However, what is fascinating to me about Jewish law is the great extent to which our venerated teachers of old will go to in trying to include as many as possible and to be gentle and caring to all, as we find in Masechet Hagiga, for those of you who want yet another substantial text reference.

As a Modern Orthodox Jew (or as I like to call it, a Halachically observant and accepting of the multi-vocality of Jewish expression Jew), I find these texts and so many others comforting. However, what is more important to me is for all of us to realize that the texts say what the texts say, not what individuals with their own agendas want them to espouse in support of their own personal agendas. Often Talmudic discussions end with “it’s a difficult matter” or “this cannot be resolved” or other expressions acknowledging that simple answers are too often inaccurate and more often potentially harmful. I would caution all those who are in the Halachically observant range to consider this important teaching of our beloved scholars of old and those today as well.

Sunnie's children.

Sunnie’s children.

What have we, our group of concerned parents of LGBTQ Jews in our observant families, learned from this, or rather confirmed yet again as a result of this experience? Advocacy is critical as we protect and cherish the ones we love so dearly.

It is so important that we stand up and speak on behalf of our wonderful family members when others seek to marginalize or worse, malign them. After all, we are all aware that language used can bring death as well as life, as we learn in Mishlei (Proverbs).

Let us commit ourselves to bring and cherish life together—the life and potential and contributions of all Jewish community members, including the LGBTQ children, parents, siblings, relatives, and friends among us.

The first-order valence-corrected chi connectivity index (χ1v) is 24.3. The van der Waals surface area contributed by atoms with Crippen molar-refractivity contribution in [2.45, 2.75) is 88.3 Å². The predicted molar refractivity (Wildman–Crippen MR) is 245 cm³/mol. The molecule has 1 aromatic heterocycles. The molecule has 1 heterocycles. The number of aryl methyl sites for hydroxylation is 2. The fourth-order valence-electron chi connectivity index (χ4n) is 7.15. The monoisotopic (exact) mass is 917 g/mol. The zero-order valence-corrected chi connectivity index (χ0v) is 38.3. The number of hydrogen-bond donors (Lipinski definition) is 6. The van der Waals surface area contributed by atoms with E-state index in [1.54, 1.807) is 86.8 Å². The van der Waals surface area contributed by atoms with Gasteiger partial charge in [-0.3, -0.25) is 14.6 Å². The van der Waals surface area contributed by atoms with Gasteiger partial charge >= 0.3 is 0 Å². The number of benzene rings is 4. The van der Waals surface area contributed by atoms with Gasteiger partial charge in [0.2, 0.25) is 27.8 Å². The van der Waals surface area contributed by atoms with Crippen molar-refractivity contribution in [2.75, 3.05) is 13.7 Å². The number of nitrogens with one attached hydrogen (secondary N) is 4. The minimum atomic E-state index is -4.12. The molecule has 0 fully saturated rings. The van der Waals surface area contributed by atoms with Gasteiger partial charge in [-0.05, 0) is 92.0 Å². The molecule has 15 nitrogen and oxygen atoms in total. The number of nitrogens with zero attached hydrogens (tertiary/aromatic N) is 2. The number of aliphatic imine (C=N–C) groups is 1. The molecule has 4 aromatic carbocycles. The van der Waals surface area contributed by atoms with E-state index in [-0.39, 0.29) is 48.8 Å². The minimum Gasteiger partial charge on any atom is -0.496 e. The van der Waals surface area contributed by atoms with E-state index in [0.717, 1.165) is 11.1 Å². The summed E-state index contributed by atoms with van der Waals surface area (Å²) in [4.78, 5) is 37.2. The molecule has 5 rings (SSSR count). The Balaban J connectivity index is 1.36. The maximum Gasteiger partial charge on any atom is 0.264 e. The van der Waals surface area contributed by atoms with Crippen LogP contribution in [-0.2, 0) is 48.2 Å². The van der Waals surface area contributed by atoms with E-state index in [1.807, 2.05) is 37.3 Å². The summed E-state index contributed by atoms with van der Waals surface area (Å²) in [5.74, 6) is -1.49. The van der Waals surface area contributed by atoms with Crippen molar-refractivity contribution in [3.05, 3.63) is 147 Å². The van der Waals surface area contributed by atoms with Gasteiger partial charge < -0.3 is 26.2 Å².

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Posted on January 9, 2015

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Sitting Shiva: A Poem from Lesléa Newman

unnamedWe are honored to share a poem from I Carry My Mother by Lesléa Newman.

Lesléa Newman, known for her children’s book Heather Has Two Mommies, explores illness and death in her newest book. From diagnosis through yahrzeit (one-year anniversary of death), she grapples with what it means to lose a mother. To honor her mother’s memory, Lesléa Newman will donate $1.00 to the Cancer Connection for each book ordered by January 25 (her mom’s birthday).

SITTING SHIVA

Mirrors are covered
Wooden benches are set out
Have a good mourning

Where’s the coffee pot?
I ask my father, who knows
my mother would know

Welcome. Please come in.
Sit anywhere. Except there!
That’s my mother’s chair

Ancient Hebrew prayers
cannot bring my mother back,
so what good are they?

My aunt spills her tea
when I speak to her softly
in my mother’s voice

White coffee cup smeared
with my mother’s red lipstick.
Don’t you dare wash it.

Chocolate rugelach
my mother and I both love
clog my throat like mud

My mother’s old friend
cups my face with both her hands
Fingers wet with tears

My aunt stands to leave.
“Call if you need anything.”
I need my mother.

 

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Posted on January 7, 2015

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Fix Society. Now. Please!

It’s been just over a week since Leelah Alcorn committed suicide. Leelah grew up not far from where I live in Cincinnati. If you haven’t heard Leelah’s story, it’s a tragic one. Leelah was a trans teen who chose to kill herself because, as she wrote in her suicide note, “the life I would’ve lived isn’t worth living in… because I’m transgender.”

Leelah’s note was posted on tumblr shortly after she purposefully walked in front of a truck on a dark night, but tumblr has since removed the blog post. In that post, Leelah described feeling like a girl trapped in a boy’s body ever since she was four years old.